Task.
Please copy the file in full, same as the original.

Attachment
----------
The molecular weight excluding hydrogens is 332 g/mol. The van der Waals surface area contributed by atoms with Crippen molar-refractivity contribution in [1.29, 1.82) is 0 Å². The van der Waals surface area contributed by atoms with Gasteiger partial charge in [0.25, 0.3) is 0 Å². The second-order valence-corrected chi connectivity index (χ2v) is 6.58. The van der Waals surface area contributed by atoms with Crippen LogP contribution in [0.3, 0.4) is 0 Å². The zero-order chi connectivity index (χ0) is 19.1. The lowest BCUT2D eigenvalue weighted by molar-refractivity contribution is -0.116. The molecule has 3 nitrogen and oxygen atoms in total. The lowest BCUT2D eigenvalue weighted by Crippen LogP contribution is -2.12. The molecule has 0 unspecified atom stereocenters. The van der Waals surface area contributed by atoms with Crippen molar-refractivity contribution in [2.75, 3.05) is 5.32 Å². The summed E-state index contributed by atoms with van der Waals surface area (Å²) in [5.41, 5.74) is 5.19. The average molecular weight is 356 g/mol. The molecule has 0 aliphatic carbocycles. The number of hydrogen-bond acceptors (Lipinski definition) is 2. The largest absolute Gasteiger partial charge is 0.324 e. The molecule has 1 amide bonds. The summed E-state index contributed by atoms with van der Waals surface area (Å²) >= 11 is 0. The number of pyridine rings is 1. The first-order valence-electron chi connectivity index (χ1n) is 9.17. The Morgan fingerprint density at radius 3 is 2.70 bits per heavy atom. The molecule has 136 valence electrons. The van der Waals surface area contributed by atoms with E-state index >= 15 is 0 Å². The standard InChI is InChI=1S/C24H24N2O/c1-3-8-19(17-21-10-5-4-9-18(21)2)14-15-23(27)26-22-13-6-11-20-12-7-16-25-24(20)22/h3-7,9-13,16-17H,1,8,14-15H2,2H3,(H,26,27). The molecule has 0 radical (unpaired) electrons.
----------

The molecular weight excluding hydrogens is 332 g/mol. The van der Waals surface area contributed by atoms with Crippen molar-refractivity contribution in [1.29, 1.82) is 0 Å². The van der Waals surface area contributed by atoms with Gasteiger partial charge in [0.25, 0.3) is 0 Å². The second-order valence-corrected chi connectivity index (χ2v) is 6.58. The van der Waals surface area contributed by atoms with Crippen LogP contribution in [0.3, 0.4) is 0 Å². The zero-order chi connectivity index (χ0) is 19.1. The lowest BCUT2D eigenvalue weighted by molar-refractivity contribution is -0.116. The molecule has 3 nitrogen and oxygen atoms in total. The lowest BCUT2D eigenvalue weighted by Crippen LogP contribution is -2.12. The molecule has 0 unspecified atom stereocenters. The van der Waals surface area contributed by atoms with Crippen molar-refractivity contribution in [2.75, 3.05) is 5.32 Å². The summed E-state index contributed by atoms with van der Waals surface area (Å²) in [5.41, 5.74) is 5.19. The average molecular weight is 356 g/mol. The molecule has 0 aliphatic carbocycles. The number of hydrogen-bond acceptors (Lipinski definition) is 2. The largest absolute Gasteiger partial charge is 0.324 e. The molecule has 1 amide bonds. The summed E-state index contributed by atoms with van der Waals surface area (Å²) >= 11 is 0. The number of pyridine rings is 1. The first-order valence-electron chi connectivity index (χ1n) is 9.17. The Morgan fingerprint density at radius 3 is 2.70 bits per heavy atom. The molecule has 136 valence electrons. The van der Waals surface area contributed by atoms with E-state index >= 15 is 0 Å². The standard InChI is InChI=1S/C24H24N2O/c1-3-8-19(17-21-10-5-4-9-18(21)2)14-15-23(27)26-22-13-6-11-20-12-7-16-25-24(20)22/h3-7,9-13,16-17H,1,8,14-15H2,2H3,(H,26,27). The molecule has 0 radical (unpaired) electrons.